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Monday, 14 July 2008

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Ctein,

Given the importance of edges - which is probably rooted in visual processing and the brain's edge detection systems - I wonder if sharpening is more important than pure resolution in the perception of sharpness in a print?

Ctein, There was a small paper back book published by Scientific American from 1964 to 74 (ISBN# 0-7167-0505-2) or (0504-4 [pbk]) that every photographer should read.
"Image, Object, and Illusion". It really gets into how we see things and why we see them the way we do. Some of the material my be dated but it get right to the point of many of our misconceptions on how we see things or don't.

"I wonder if sharpening is more important than pure resolution in the perception of sharpness in a print?"

I think it is. I remember in the late seventies in my old photo club. A guy was suddenly showing prints, about 8x10 from 35mm, which were just... wonderfully sharp. They just had a special quality. I tried to emulate him for months in vain, until I found out that he used Agfa Rodinal film developer. That one gives big grain, but it really enhances acutance. And my prints got the same "sharpness" quality after I started using Rodinal.

How far do pixel counts have to increase in order to make a definite improvement in perceived quality (ignoring acutance / edge issues)?

Secondly, what is this increase given in linear pixels (rather than in overall total pixel counts)?

Thirdly, I assume that we ignore IQ / Pixel Density issues as well (ie stick with a common sensor size). This, I assume, would also be a factor in perceived image quality?

Ed, Eolake: exactly. Our vision system doesn't really see edges or surfaces; it sees _transitions_. And the quality and clarity of those transitions go a long way towards creating our perception of sharpness and detail (there's some complications relating to the statistical distribution over smaller patches but that's somewhat secondary).

In fact, you can trade resolution and accutance to some degree. If you have an image that's high resolution but somewhat fuzzy, you can deliberately downscale it with a less than great scaling algorithm, and end up with a somewhat badly scaled, lower resolution image that will end up looking sharper and more detailed (at least until you start comparing details side by side of course). For similar reasons, adding a bit of luminance noise to an image will increase the perceived sharpness and detail.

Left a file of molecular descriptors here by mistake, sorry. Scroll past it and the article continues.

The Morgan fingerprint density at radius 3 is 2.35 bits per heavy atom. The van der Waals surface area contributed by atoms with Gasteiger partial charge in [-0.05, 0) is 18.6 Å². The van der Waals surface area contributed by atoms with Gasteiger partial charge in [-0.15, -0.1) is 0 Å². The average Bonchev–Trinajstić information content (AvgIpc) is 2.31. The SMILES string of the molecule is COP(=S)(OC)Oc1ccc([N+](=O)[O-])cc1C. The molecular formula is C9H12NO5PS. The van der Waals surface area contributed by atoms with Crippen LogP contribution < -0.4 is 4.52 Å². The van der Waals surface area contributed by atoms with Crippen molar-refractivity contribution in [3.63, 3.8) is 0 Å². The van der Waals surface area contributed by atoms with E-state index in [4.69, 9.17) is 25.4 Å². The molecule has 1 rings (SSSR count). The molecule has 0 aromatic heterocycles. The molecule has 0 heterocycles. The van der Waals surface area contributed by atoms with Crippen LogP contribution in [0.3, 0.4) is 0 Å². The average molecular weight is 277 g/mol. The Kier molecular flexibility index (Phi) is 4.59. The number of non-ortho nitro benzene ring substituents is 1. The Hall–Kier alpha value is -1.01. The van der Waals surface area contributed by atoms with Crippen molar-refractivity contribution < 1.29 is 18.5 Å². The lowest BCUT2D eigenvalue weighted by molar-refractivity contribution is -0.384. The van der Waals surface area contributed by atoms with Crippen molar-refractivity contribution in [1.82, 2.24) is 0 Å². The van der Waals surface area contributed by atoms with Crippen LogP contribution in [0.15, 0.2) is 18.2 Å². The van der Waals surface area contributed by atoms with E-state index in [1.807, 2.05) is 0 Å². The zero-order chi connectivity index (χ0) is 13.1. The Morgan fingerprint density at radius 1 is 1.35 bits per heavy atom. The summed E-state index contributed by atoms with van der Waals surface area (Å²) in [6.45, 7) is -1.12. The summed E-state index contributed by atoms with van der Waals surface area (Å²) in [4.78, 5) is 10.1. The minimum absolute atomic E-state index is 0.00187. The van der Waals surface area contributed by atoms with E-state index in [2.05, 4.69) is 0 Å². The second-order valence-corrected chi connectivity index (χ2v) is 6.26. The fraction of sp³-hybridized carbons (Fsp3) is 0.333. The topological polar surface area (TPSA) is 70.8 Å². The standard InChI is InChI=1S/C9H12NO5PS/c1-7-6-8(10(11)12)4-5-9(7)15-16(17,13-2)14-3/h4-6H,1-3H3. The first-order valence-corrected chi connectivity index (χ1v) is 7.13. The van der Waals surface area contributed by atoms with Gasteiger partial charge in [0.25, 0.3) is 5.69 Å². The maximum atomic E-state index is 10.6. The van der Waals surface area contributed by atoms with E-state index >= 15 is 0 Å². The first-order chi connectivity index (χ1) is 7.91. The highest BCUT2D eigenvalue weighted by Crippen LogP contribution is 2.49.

Dear Ed and Eolake,

Yes, acutance trumps resolution and detail. That's why so many folks are fond of the upscaling programs like Genuine Fractals or Blow up. They all sacrifice some small measure of real detail in exchange for markedly sharper edges.

A VERY crude rule of thumb is that a photograph with really clean, sharp edges will overall look about as good as one with twice the resolution but really lousy edges.

Of course, producing such a photo is another matter. This is a problem that will eventually be solved computationally, but getting those clean, sharp edges without introducing visible artifacts is probably going to require throwing teraflops at it. On the other hand, we now have teraflop GPU's so maybe we're just waiting for someone to write good enough algorithms.


~ pax \ Ctein
[ please excuse any word salad. MacSpeech in training! ]
======================================
-- Ctein's online Gallery http://ctein.com
-- Digital restorations http://photo-repair.com
======================================

Dear Les,

That is an unanswerable question, because there is no agreed-upon qualitative meaning for "image quality," let alone a quantitative one.

"Image quality" is just a polysyllabic way of saying "I like the way it looks."


~ pax \ Ctein
[ please excuse any word salad. MacSpeech in training! ]
======================================
-- Ctein's online Gallery http://ctein.com
-- Digital restorations http://photo-repair.com
======================================

Ctein, thanks for another great article. I always like the ones where you break things down to the biological level and smack us around the head with some physics and big words.

Maybe I'm a masochist. Or a nerd. Or both. Who cares, keep writing 'em!

Peace back,


M.

Anyone who's spent any time printing marginally acceptable focus prints digitally will know first hand that the ability to sharpen optimally is almost more important than the ability to focus optimally.